Search transcripts:    Advanced Search
Notable New     Yorkers
Select     Notable New Yorker

Moe FonerMoe Foner
Photo Gallery

Session:         Page of 592

He says, “It sounds reasonable.”

Then I go to the World Telegram and Sun and to the Daily News. There were a lot of papers. Every paper -- you should see -- “Rocky must step in.” I'm in touch with Corbin and with Hank all the time. Hank is saying, “It's going great. It's going great.”

I said, “What's going to happen with this thing?”

He says, “Don't worry. It's going great. It's going great.”

One day I'm in the office and I get a call. I remember Dick Montague of the New York Post was in my office. The reporters had heard. A report had come out -- that's why they all came to the office -- that Governor Rockefeller was touring in Nassau County with Joe Carlino as part of the campaign. He had given out a statement to the press that he was canceling his appointments for the rest of the day because he was inviting to his office in New York the leaders of the labor movement and the leaders of the hospitals to discuss the hospital strike which has now become a serious problem. I get a call. So the reporters are all around wanting to know, and I'm saying, “I don't know what's happening. I don't know.”


“Wish I knew.”


And then there's a call, and the switchboard operator yells out to me, “The governor's office is on the phone!” Then the reporters are rushing.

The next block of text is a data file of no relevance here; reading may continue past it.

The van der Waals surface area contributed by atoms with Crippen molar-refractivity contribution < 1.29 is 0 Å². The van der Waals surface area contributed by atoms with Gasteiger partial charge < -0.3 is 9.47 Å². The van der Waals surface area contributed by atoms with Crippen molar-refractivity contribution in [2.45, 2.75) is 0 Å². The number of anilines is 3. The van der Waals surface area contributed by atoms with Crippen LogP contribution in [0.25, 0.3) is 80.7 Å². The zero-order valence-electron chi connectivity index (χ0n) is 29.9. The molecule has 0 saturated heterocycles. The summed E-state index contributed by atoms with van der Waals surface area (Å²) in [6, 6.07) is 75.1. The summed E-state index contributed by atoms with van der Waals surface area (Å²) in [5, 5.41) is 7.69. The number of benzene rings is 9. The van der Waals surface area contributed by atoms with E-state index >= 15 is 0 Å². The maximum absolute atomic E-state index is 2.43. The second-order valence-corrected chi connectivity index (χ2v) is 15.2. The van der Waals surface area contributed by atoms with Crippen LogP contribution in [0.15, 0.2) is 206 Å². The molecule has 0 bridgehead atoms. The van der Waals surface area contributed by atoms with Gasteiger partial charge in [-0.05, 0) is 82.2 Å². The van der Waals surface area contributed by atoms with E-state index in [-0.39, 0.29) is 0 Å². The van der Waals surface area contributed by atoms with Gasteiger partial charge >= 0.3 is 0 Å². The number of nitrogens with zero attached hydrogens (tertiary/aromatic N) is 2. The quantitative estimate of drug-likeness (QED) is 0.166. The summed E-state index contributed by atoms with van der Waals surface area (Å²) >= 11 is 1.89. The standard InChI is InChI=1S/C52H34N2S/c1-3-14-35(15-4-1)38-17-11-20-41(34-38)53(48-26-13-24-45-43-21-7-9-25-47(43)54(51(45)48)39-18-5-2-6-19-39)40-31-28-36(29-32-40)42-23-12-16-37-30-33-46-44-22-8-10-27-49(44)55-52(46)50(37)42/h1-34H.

I say, “You've got to let me alone on this.”

And It's Corbin. He says, “Moe, it's happening, but you've got to have confidence in us. It's not going to be played the way you would like it to be played, but it's going to be played. The ending is going to be right. We can't have Davis there. They won't sit in the same room with him. But Van Arsdale is going to be involved in it. Just trust us that it will work.”

So I have a choice. I told Davis, “You have a choice. You trust them.” Okay.

David Livingston is there representing us, too, and Van Arsdale was there. Even the state AFL-CIO president, Ray Corbett, who I had this big battle with. Of course, the bill had to include compulsory arbitration. I had a battle with him later on, because the governor said, “I cannot get a bill passed in the Republican legislature if it does not include compulsory arbitration.” That created a problem for us

© 2006 Columbia University Libraries | Oral History Research Office | Rights and Permissions | Help